In spoken English, the movement of the tongue between /uo͞oueuo͞oueuo͞oue/, /ʊo͝oooʊo͝oooʊo͝ooo/, or /ɔôawɔôawɔôaw/ and other vowels can incidentally create a [w] sound. This extra sound occurs in transition between the vowels. For example, the word hour can be pronounced with the diphthong /ɑʊowowɑʊowowɑʊowow/ and may be followed by the vowel /ɚûrurɚûrurɚûrur/. New hearing cuers may notice a [w] sound occuring between the two vowels. This transitional sound is referred to as instrusive [w]. It is, however, not a consonant phoneme. It is simply a byproduct caused the the sequence of vowels. One would not cue the word hour using handshape 6.
Instrusive [w] is generally shown with brackets which indicate that the sound is phonetic. This is different than the phoneme /w/, which is written between slashes.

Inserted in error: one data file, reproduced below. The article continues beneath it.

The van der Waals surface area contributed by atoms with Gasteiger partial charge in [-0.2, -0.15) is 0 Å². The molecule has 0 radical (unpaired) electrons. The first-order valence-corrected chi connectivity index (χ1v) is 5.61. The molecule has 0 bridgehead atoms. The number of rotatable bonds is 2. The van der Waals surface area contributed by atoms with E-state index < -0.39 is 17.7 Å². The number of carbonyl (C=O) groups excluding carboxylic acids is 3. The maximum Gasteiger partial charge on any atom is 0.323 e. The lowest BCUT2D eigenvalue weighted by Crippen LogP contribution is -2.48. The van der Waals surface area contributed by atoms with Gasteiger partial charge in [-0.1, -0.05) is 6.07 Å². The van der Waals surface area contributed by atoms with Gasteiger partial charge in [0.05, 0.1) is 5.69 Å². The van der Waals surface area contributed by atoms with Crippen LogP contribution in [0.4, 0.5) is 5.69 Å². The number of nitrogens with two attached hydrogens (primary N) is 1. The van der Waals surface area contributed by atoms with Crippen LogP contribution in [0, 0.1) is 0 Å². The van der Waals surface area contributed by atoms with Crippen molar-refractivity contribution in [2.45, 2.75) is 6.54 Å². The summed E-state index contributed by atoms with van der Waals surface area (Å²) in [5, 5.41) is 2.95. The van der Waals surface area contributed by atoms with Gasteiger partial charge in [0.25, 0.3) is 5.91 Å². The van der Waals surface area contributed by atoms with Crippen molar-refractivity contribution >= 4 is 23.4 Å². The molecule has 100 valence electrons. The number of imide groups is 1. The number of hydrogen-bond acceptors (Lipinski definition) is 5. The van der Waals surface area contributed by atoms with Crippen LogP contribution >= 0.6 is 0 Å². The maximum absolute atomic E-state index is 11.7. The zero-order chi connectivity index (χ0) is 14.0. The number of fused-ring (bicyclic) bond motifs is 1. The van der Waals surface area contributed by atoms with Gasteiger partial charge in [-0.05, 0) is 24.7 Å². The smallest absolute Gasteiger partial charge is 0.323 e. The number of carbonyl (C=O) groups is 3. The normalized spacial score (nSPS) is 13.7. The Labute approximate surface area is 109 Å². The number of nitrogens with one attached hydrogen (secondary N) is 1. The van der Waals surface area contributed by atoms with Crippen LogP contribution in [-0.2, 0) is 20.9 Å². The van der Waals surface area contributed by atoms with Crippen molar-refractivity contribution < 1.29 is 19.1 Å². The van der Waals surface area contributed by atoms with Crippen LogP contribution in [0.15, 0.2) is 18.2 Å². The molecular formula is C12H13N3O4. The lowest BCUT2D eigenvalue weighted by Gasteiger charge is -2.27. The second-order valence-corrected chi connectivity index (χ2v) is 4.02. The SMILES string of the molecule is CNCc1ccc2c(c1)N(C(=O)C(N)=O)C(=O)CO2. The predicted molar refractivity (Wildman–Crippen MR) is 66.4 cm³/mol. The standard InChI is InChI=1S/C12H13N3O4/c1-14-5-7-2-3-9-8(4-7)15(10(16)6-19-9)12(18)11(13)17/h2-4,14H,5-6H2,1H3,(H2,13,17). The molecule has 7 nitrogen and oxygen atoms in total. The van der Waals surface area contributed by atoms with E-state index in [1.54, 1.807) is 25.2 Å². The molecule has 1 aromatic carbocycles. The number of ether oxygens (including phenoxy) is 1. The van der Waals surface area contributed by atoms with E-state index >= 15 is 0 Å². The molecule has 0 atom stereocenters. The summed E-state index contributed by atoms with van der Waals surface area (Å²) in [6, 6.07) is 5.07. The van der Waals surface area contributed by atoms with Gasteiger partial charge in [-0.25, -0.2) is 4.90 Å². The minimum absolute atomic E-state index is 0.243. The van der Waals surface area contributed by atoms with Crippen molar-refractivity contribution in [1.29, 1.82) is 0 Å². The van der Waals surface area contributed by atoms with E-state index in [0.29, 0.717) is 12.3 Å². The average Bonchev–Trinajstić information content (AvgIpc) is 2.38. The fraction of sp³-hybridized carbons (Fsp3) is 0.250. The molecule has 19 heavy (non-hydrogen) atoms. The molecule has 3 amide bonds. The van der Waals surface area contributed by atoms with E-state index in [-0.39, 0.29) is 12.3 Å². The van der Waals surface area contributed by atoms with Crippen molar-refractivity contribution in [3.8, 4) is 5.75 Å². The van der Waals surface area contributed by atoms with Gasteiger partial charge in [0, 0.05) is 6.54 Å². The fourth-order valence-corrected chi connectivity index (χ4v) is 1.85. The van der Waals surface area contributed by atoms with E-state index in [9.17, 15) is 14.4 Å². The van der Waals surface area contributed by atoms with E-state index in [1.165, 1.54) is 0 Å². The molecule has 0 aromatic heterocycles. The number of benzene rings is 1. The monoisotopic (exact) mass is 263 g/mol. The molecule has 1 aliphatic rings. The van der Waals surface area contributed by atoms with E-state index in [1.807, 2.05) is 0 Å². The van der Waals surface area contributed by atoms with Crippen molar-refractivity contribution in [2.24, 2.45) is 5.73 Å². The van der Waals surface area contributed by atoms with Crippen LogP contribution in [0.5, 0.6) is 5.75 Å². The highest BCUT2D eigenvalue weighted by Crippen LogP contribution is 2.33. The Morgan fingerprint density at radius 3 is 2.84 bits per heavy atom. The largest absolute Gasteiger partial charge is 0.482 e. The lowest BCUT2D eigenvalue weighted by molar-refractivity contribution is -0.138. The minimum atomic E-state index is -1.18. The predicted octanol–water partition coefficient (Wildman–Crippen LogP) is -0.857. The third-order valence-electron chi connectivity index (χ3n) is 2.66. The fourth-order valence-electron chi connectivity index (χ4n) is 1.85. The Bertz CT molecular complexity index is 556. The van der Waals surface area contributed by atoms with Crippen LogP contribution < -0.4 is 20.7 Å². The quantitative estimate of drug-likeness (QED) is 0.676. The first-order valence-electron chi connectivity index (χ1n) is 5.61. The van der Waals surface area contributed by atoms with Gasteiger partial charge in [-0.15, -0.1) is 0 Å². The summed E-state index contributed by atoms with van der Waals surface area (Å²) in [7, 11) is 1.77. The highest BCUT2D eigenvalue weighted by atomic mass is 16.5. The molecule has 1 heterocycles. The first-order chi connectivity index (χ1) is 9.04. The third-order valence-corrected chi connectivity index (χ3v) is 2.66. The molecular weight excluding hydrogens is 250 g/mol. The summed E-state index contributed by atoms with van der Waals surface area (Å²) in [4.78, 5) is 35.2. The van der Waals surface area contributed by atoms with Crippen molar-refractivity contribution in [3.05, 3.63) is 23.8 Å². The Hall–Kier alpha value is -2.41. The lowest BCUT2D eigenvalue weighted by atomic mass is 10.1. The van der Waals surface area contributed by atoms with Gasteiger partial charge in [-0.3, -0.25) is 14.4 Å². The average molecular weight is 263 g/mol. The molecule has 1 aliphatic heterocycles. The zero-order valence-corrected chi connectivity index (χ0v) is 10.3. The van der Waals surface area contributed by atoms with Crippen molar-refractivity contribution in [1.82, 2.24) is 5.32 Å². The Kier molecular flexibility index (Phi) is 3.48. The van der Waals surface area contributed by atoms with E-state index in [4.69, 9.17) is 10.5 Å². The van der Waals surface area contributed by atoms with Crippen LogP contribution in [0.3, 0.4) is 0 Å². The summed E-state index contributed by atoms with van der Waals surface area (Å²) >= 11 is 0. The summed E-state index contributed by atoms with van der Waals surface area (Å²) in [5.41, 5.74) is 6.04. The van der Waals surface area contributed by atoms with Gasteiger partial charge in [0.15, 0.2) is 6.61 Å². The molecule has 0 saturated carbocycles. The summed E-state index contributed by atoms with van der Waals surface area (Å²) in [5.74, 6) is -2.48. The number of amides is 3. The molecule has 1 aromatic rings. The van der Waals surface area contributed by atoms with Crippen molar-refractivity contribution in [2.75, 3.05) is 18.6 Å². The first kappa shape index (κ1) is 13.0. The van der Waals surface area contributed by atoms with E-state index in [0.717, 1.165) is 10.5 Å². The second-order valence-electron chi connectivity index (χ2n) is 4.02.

Understanding the difference between phonetic [w] and phonemic /wwwwwwwww/ can be abstract and difficult to grasp. An easy approach for instructors to help students discriminate the difference is to ask them simply to take it out and see if the word changes. If one attempts to remove the [w] sound from hour, flower, power, sour, or Jewish, they will find that the sound comes back on its own. The [w] cannot be taken out of these words without inserting an unnatural pause between the two vowels that surround (and create) the transition. However, consider the /wwwwwwwww/ in words like quit, quite, and quick. For these words the /wwwwwwwww/ is a phoneme and an essential part of the word that must be cued. Removing the /wwwwwwwww/ in these words will change them to kit, kite, and kick. This change helps cuers to see that the /wwwwwwwww/ phoneme in a word like quit is fundamentally different from the [w] sound in the spoken word sour.